Once upon a time, Android devices and Bluetooth audio devices handled their respective volume outputs independently of one another. Then Google linked Bluetooth and system volume together for a more unified experience. Now Samsung is letting you undo that on the fly.

And that’s really the long and short of the story here: the Galaxy S8 uses Bluetooth 5.0, so you have a lot more control over what happens with Bluetooth connections. This allows users to do things like separate the phone and Bluetooth device volume for much more granular (though arguably more annoying) control. It’s pretty neat.

It may sound slightly confusing, so here’s a quick breakdown to better explain what I’m talking about here. Let’s say you have some Bluetooth earbuds connected to your phone. When you press either volume button on the headset, it changes the overall media volume on the phone—this is even indicated by a visual notification, like in the screenshot below. This is how stock Android handles Bluetooth volume, and has done so since Android 6.0.

Now, with Media Volume Sync disabled on the S8, you control the phone volume on the phone and the headset volume on the headset. As a result, when you change the volume on the headset, there ins’t a notification on the phone—since the two aren’t synced, the phone isn’t even aware that anything is changing. And that goes both ways.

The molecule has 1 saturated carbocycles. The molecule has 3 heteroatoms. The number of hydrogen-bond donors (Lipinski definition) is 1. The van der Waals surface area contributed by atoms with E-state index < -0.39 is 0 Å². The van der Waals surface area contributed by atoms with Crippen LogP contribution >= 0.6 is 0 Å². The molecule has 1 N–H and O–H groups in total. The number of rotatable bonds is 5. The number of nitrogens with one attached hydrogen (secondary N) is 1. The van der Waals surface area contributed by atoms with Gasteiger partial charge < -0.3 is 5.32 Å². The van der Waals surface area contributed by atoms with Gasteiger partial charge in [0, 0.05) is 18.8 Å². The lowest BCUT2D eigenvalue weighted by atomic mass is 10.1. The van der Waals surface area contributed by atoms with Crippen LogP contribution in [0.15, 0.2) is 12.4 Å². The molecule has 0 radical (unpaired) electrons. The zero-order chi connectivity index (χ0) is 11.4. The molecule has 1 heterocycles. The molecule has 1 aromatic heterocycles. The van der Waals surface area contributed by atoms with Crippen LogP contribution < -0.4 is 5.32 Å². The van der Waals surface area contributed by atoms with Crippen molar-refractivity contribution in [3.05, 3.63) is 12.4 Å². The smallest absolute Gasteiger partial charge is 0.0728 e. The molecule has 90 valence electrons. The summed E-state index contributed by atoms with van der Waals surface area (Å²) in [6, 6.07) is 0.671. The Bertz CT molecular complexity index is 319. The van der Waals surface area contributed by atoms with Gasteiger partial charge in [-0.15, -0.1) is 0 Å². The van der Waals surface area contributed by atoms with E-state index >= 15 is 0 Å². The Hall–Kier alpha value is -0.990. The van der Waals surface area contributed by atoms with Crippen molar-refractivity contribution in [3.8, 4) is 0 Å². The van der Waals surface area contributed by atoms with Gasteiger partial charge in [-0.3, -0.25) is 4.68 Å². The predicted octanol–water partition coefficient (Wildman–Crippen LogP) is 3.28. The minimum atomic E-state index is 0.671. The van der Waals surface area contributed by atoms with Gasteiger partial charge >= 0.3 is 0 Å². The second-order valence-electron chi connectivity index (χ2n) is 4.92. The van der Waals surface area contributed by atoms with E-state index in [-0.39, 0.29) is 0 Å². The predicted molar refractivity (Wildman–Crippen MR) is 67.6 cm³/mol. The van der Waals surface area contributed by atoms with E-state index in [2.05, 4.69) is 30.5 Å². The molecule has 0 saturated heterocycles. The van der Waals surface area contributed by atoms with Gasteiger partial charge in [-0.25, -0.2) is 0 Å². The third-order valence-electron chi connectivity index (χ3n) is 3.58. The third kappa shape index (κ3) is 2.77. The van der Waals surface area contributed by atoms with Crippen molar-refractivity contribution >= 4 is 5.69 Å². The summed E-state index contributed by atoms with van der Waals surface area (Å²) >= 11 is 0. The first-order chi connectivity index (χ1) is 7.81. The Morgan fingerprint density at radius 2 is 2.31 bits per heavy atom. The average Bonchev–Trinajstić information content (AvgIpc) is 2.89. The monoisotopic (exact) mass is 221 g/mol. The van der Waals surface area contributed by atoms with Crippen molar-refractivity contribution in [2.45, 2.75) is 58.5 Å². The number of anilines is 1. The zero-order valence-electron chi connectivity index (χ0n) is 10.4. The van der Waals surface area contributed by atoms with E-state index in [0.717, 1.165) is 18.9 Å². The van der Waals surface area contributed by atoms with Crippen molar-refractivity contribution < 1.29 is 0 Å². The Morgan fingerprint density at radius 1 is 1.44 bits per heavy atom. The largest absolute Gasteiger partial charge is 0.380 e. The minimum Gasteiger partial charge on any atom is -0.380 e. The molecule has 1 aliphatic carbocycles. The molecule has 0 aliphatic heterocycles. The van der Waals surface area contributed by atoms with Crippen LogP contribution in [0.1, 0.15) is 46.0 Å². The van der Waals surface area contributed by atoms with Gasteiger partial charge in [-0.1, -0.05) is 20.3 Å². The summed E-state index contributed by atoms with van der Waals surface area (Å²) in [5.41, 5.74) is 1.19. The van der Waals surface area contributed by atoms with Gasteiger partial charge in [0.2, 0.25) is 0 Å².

By default, Media Volume Sync is enabled on the S8, so if you want the two to work together, you don’t have to do anything. That’s cool. But if you want to change it, you can do that too.

First, open Settings by pulling down the notification shade and tapping the gear icon.

From there, tap on Connections, then Bluetooth. Alternatively, you can long-press on the Bluetooth button in the quick settings shade to get to this same menu.

Tap on the three dot menu icon in the upper right corner.

With a BT audio device connected, choose “Media Volume Sync”—this menu will be pretty useless without a device paired and connected. To disable Media Volume Sync, simply hit the toggle. From that point forward, phone media volume will be handled on the phone and Bluetooth media volume on the Bluetooth device.

And if you ever need to undo this, just jump back into the menu and turn it back on, again making sure your Bluetooth device is connected.

Profile Photo for Cameron Summerson Cameron Summerson
Cameron Summerson is ex-Editor-in-Chief of Review Geek and served as an Editorial Advisor for How-To Geek and LifeSavvy. He covered technology for a decade and wrote over 4,000 articles and hundreds of product reviews in that time. He’s been published in print magazines and quoted as a smartphone expert in the New York Times.
Read Full Bio »